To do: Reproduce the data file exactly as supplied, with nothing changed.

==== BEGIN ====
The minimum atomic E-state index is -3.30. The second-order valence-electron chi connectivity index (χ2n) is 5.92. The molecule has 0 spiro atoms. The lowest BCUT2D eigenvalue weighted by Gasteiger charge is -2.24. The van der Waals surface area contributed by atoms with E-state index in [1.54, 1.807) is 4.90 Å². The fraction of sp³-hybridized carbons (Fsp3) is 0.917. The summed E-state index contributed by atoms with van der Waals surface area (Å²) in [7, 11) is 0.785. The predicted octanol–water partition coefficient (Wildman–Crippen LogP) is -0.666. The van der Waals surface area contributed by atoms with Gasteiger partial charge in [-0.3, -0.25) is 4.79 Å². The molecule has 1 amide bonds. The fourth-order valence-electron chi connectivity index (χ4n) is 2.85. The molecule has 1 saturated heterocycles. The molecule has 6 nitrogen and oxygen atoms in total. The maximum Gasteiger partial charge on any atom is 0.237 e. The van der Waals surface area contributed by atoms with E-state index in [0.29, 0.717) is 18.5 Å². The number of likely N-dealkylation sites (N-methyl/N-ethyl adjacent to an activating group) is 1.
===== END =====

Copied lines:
The minimum atomic E-state index is -3.30. The second-order valence-electron chi connectivity index (χ2n) is 5.92. The molecule has 0 spiro atoms. The lowest BCUT2D eigenvalue weighted by Gasteiger charge is -2.24. The van der Waals surface area contributed by atoms with E-state index in [1.54, 1.807) is 4.90 Å². The fraction of sp³-hybridized carbons (Fsp3) is 0.917. The summed E-state index contributed by atoms with van der Waals surface area (Å²) in [7, 11) is 0.785. The predicted octanol–water partition coefficient (Wildman–Crippen LogP) is -0.666. The van der Waals surface area contributed by atoms with Gasteiger partial charge in [-0.3, -0.25) is 4.79 Å². The molecule has 1 amide bonds. The fourth-order valence-electron chi connectivity index (χ4n) is 2.85. The molecule has 1 saturated heterocycles. The molecule has 6 nitrogen and oxygen atoms in total. The maximum Gasteiger partial charge on any atom is 0.237 e. The van der Waals surface area contributed by atoms with E-state index in [0.29, 0.717) is 18.5 Å². The number of likely N-dealkylation sites (N-methyl/N-ethyl adjacent to an activating group) is 1.